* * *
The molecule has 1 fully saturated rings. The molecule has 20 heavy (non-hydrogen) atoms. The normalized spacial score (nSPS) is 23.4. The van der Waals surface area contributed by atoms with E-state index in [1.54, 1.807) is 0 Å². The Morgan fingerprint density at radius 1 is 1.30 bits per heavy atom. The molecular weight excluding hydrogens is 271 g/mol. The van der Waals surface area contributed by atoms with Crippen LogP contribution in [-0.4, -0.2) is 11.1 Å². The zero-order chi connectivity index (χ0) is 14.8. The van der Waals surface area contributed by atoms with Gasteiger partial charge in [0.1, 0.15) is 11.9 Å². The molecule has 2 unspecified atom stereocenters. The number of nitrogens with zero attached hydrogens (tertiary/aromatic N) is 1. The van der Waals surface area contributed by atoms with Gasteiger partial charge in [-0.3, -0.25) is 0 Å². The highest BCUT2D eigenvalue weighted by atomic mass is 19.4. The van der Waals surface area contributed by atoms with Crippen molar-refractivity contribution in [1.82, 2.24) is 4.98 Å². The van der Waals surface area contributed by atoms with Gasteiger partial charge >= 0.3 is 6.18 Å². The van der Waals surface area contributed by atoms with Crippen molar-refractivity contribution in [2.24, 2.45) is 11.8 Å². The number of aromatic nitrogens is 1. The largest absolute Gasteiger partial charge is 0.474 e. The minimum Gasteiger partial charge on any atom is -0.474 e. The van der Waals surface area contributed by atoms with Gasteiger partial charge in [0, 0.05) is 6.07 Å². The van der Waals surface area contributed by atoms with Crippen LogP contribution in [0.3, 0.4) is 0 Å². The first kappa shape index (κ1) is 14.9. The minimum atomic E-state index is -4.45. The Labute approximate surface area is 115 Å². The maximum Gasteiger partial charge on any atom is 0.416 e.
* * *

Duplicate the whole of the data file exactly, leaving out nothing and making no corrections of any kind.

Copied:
The molecule has 1 fully saturated rings. The molecule has 20 heavy (non-hydrogen) atoms. The normalized spacial score (nSPS) is 23.4. The van der Waals surface area contributed by atoms with E-state index in [1.54, 1.807) is 0 Å². The Morgan fingerprint density at radius 1 is 1.30 bits per heavy atom. The molecular weight excluding hydrogens is 271 g/mol. The van der Waals surface area contributed by atoms with Crippen LogP contribution in [-0.4, -0.2) is 11.1 Å². The zero-order chi connectivity index (χ0) is 14.8. The van der Waals surface area contributed by atoms with Gasteiger partial charge in [0.1, 0.15) is 11.9 Å². The molecule has 2 unspecified atom stereocenters. The number of nitrogens with zero attached hydrogens (tertiary/aromatic N) is 1. The van der Waals surface area contributed by atoms with Gasteiger partial charge in [-0.3, -0.25) is 0 Å². The highest BCUT2D eigenvalue weighted by atomic mass is 19.4. The van der Waals surface area contributed by atoms with Crippen molar-refractivity contribution in [1.82, 2.24) is 4.98 Å². The van der Waals surface area contributed by atoms with Gasteiger partial charge >= 0.3 is 6.18 Å². The van der Waals surface area contributed by atoms with Crippen molar-refractivity contribution in [2.24, 2.45) is 11.8 Å². The number of aromatic nitrogens is 1. The largest absolute Gasteiger partial charge is 0.474 e. The minimum Gasteiger partial charge on any atom is -0.474 e. The van der Waals surface area contributed by atoms with Gasteiger partial charge in [0, 0.05) is 6.07 Å². The van der Waals surface area contributed by atoms with Crippen LogP contribution in [0.3, 0.4) is 0 Å². The first kappa shape index (κ1) is 14.9. The minimum atomic E-state index is -4.45. The Labute approximate surface area is 115 Å². The maximum Gasteiger partial charge on any atom is 0.416 e.